What on earth is a novel ‘theme’?
I remember struggling with this at high school as English teacher after English teacher asked the class what was the theme of our set novel. I was among the blank faces or embarrassed book shufflers.
What is a ‘theme’?
Like many of my classmates, I thought you simply read a novel, enjoyed it or not, and moved onto the next one. Why dissect it?
Is there any value in recognising a theme?
I understood that your characters had to be real – have some depth – so that the reader could believe in them. Believable characters carried me through the action – even unbelievable action – because I, the reader, understood ‘what made them tick’. I might identify with their intentions or be horrified by them. Nevertheless, characters and motivation was what sold the story to me as a reader.
For instance, the theme of Aladdin might be that: Anything’s possible. But does knowing that make our enjoyment of the story any greater? We just identify with Aladdin and feel the power that three wishes could grant us – a bit like winning the lottery.
And the theme of Animal Farm has popularly become: “All animals are equal, but some animals are more equal than others.” Yet George Orwell was writing a very political novel and commentary on class in western society. Most of my classmates read the book, shuddered, and moved onto a less depressing story.
Does knowing about the theme add or detract from the novel?
One easy to recognise theme is the popular ‘good triumphs over evil’.
Many stories interweave this theme through their pages and storyline. Despite having to resort to violence, the main character(s) restore order to the universe, their country, or someone else’s country. They suppress the natives, bring civilisation to savages, or make an errant woman/man realise the error of their ways.
Of course, ‘good’ in that sense definitely depends on your point-of-view, current status (or religion). Most ‘themes’ are less obvious.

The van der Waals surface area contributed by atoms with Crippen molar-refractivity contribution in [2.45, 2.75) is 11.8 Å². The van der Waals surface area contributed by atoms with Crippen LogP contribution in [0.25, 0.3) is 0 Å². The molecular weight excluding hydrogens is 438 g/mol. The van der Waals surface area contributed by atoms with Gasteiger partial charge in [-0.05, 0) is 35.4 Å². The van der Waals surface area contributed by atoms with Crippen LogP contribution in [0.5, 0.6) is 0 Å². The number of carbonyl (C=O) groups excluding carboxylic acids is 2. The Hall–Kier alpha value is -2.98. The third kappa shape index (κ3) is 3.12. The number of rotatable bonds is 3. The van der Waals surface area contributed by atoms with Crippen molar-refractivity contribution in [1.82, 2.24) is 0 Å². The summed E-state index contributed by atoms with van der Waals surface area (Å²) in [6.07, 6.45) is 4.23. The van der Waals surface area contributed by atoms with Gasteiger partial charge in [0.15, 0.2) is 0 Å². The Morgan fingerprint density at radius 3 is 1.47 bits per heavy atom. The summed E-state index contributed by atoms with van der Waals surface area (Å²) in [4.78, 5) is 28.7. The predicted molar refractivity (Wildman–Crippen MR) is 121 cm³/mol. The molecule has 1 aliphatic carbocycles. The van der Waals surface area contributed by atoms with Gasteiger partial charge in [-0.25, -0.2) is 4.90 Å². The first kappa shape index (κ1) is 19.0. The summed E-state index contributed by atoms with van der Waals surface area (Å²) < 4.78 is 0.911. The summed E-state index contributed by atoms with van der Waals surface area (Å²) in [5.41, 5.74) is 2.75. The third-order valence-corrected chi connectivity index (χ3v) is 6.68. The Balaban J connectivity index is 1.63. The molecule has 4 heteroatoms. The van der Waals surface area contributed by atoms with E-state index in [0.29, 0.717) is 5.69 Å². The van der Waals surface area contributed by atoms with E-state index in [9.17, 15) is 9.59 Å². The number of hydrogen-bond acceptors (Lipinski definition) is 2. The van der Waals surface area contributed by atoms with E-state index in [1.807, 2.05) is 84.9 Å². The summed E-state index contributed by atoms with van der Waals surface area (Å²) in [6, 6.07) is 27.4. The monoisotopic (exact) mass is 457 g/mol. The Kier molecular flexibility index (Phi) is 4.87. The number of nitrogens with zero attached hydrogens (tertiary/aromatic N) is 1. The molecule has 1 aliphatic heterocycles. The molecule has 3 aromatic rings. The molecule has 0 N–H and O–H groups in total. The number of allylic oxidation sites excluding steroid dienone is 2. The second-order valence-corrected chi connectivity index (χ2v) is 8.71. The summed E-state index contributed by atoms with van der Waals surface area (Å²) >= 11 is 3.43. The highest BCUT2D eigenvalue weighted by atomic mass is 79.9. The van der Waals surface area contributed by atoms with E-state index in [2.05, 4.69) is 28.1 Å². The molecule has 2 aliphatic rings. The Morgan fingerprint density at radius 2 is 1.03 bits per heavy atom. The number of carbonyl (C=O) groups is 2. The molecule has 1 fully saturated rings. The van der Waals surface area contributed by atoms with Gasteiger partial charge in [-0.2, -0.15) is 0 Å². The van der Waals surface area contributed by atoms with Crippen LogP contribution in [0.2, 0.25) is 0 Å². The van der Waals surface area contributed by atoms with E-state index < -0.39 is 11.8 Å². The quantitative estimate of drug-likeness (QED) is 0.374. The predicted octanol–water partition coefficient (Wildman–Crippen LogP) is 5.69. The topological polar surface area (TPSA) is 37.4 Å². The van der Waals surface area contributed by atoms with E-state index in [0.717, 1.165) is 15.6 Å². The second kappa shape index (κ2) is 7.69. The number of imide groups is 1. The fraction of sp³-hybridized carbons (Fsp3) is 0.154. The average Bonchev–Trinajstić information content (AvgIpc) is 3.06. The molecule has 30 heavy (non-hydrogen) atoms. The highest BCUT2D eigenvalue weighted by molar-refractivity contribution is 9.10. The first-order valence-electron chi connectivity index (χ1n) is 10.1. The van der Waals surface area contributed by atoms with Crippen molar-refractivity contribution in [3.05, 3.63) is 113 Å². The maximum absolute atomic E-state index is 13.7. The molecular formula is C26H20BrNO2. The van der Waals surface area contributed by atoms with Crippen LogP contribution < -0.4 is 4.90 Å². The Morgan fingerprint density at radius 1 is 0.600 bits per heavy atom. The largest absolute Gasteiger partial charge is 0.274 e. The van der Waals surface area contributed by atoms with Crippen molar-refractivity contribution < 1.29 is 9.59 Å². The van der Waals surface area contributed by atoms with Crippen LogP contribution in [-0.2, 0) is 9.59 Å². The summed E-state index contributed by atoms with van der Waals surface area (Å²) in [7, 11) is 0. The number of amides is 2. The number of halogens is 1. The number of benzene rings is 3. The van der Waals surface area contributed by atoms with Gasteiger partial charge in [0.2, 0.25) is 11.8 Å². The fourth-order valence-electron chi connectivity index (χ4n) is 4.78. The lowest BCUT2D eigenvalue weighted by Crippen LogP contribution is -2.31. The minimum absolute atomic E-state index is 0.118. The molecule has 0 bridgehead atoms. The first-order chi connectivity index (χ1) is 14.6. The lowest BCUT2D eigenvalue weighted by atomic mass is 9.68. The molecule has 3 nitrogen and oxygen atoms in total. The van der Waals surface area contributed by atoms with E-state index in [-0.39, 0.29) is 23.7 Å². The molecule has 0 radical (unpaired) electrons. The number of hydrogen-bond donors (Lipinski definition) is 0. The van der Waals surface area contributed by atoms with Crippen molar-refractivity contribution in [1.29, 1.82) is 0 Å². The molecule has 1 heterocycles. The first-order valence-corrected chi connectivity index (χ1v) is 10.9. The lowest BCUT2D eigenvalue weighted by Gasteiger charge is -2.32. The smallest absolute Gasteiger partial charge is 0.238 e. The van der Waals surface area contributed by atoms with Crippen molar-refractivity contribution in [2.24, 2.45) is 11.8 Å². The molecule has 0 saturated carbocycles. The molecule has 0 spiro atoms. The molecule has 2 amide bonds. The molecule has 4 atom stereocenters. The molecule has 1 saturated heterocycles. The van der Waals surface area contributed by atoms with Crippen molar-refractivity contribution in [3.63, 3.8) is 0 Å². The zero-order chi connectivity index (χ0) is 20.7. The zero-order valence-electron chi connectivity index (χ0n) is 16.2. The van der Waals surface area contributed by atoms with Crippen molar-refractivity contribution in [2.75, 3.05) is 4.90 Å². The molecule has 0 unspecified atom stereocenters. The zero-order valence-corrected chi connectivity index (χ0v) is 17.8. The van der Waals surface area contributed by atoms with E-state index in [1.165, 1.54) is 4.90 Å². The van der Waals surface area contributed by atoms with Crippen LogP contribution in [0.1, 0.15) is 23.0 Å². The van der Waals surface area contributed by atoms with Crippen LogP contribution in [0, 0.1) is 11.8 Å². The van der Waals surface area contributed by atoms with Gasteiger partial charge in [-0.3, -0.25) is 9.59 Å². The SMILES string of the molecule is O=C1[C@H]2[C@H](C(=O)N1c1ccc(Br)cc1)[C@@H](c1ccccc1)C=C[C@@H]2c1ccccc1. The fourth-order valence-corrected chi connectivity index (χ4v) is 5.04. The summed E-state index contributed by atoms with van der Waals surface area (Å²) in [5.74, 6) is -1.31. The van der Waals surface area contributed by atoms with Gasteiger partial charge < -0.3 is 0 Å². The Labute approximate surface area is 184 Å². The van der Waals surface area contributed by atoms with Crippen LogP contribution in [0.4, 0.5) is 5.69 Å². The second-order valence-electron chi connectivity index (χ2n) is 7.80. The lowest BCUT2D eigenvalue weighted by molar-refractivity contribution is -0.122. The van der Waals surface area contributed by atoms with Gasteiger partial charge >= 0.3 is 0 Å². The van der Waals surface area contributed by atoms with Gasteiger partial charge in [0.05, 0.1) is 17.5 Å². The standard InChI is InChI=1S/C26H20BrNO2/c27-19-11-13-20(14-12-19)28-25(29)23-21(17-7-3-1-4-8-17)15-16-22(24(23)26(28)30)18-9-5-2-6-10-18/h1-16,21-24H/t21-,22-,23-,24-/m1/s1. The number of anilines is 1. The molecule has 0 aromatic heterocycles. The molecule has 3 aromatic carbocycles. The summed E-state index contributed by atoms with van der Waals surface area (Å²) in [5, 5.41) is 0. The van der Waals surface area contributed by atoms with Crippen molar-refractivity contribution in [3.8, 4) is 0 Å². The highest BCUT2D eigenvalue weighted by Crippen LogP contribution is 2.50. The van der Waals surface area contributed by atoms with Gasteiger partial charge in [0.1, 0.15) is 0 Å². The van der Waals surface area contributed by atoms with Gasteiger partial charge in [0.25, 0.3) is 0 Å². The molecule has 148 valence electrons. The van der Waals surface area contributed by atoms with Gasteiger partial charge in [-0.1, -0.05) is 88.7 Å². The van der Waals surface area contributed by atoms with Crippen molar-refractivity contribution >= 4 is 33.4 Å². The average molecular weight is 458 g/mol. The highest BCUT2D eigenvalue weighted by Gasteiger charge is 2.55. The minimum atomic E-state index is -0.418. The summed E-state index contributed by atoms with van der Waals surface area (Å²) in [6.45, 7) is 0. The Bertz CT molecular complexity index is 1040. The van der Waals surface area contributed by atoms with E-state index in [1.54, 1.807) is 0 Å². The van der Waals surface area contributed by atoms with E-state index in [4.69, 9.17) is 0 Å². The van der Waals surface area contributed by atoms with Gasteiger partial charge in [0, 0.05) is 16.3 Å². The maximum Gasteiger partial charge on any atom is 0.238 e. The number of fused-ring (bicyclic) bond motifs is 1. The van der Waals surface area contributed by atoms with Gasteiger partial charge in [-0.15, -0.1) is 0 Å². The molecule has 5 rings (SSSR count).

Do authors recognise their story’s theme?
When I started writing More Than I could Bear I had no idea of the novel’s ‘theme’ – it simply crept up on me. In fact, even when half way through writing the novel I was struggling to define its theme. I went through things like:
- Friendships can be abusive – ugh!
- We all need to be true to ourselves
- When one child is disabled the whole family is disabled
Nothing quite fitted all the actions and motivations of the characters.
The theme emerged like a waking monster
Finally I realised that the underlying meaning of the story is: “Life is a series of compromises – we just have to work out which compromises we can live with”.
According to novelist, screenwriter, and game designer Chuck Wendig: “Every story’s trying to say something. It’s trying to beam an idea, a message, into the minds of the readers. In this way, every story is an argument. It’s the writer making a case.”
If I look at my novel through that lens I can see that in each scene, characters wrestled with their own compromises, some by trying to control others, some by allowing life to happen to them, some by searching for a new direction. Each of the main characters contributed to the climax of the novel by trying to find a compromise they could live with. It fitted with all the characters, even minor ones. It fitted with their reaction to circumstances and events. Even when the characters tried to change things around to fit their objectives, in the end they had to compromise.
In the end there was clarity
Chuck Wendig’s analysis gave me some clarity.
The theme of a story or novel has nothing to do with the reader and everything to do with the writer. It’s the author putting the stamp of their beliefs on their piece of writing.
It really could never have been any other way.
Heather Sylvawood, Amazon Author
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